Workforce Development

Workforce Development

One of the most critical times for military service members is the reintegration from active service to veteran status. The transition from the military to a civilian career can be particularly challenging. The same can be said for transitioning from any employment for veterans. That is why Dixon Center for Military and Veterans Services puts an emphasis on Workforce Development. Dixon Center’s unique partnership with the building trades, training institutions, employers, and federal agencies, like the Department of Defense, is one example in a series of connections forged to eliminate major barriers for our veterans and their families.

As a Center of Excellence, we provide and coordinate technical assistance/training, resource sharing, and strong leadership to our partners, who, with our ongoing support, operate pre-apprenticeship and apprenticeship programs resulting in career opportunities in skilled labor across myriad of industries.

Operation Workforce Development is a program where Dixon Center partners with organizations including trade unions, civic organizations, business and industry, service providers, and training institutions by leveraging existing training and career placement opportunities. Our goal is not to create new programs. Rather, the goal is to enable the integration of military and veteran services into existing programs to increase impact.

Over the past five years, Operation Workforce Development has resulted in our partners training and employing over 7,000 transitioning service members and veterans who have been out of service for years.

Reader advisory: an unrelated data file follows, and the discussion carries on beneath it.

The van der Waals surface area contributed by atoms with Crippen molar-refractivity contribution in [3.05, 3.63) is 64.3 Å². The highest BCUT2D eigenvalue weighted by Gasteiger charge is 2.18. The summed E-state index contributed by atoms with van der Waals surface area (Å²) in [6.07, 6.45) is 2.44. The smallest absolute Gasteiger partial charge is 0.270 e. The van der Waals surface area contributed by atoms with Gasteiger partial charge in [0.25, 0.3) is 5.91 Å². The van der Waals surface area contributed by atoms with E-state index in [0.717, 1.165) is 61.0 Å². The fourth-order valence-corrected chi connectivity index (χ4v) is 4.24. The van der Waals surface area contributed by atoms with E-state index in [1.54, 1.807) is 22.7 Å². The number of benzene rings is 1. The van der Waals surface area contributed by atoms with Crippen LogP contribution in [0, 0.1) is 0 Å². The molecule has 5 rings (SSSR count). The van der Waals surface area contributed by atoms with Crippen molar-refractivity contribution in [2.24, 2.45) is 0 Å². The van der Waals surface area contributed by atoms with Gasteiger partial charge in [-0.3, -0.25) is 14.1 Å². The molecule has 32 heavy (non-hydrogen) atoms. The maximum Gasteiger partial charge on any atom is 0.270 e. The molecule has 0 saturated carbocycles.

Despite our success leveraging organizations to include veterans and their families into their existing programs, we’ve found that workforce development operators will have to recreate opportunities. These are a few actions Dixon Center is taking to keep Operation Workforce Development impactful.

  1. Looking beyond training and creating emergency support the veterans need: Our workforce development partners typically focus on assisting with employment and removing barriers to that goal. During the pandemic, our partners have used Dixon Center as their go to resource in coordinating basic needs and emergency assistance for veterans in training programs delayed by current social conditions.
  2. Building opportunities for re-employment whenever possible: As veterans lose jobs due to economic impacts of the pandemic, there are jobs going unfilled, and it is possible to start training and creating access to paid apprenticeships now. Of course, effective re-employment may require remote credentialing and licensing, it also requires flexibility, as veterans’ lives are complicated by health and safety, childcare, and other challenges. We are looking to expand opportunities by building partnerships with more local building trade councils.
  3. Virtual learning is a consideration for the future: What we have learned over the past several years of war and related deployments is that high-quality certifications and training programs can be delivered remotely, and that service members and veterans can participate. Even before veterans and their families are able to fully return to in-person training, we are collaborating with partners to create training models that incorporate virtual learning and individual coaching to enhance in-person classes. We are also seeking solutions for remote service delivery identified by our partner SingleStop to achieve our goal to remove the barriers of travel time, inaccessible public transportation, affordable housing and the financial challenges of paying for childcare and transportation to attend classes.

You can learn more about Dixon Center’s work addressing workforce development opportunities that provide access to licenses and credentials to transitioning service members and military spouses, even with the challenges of the pandemic, during our podcast, Service Before Self, Episode 008: How to Bridge the Gap Between Military Service and Civilian Employment with Fred Drummond.

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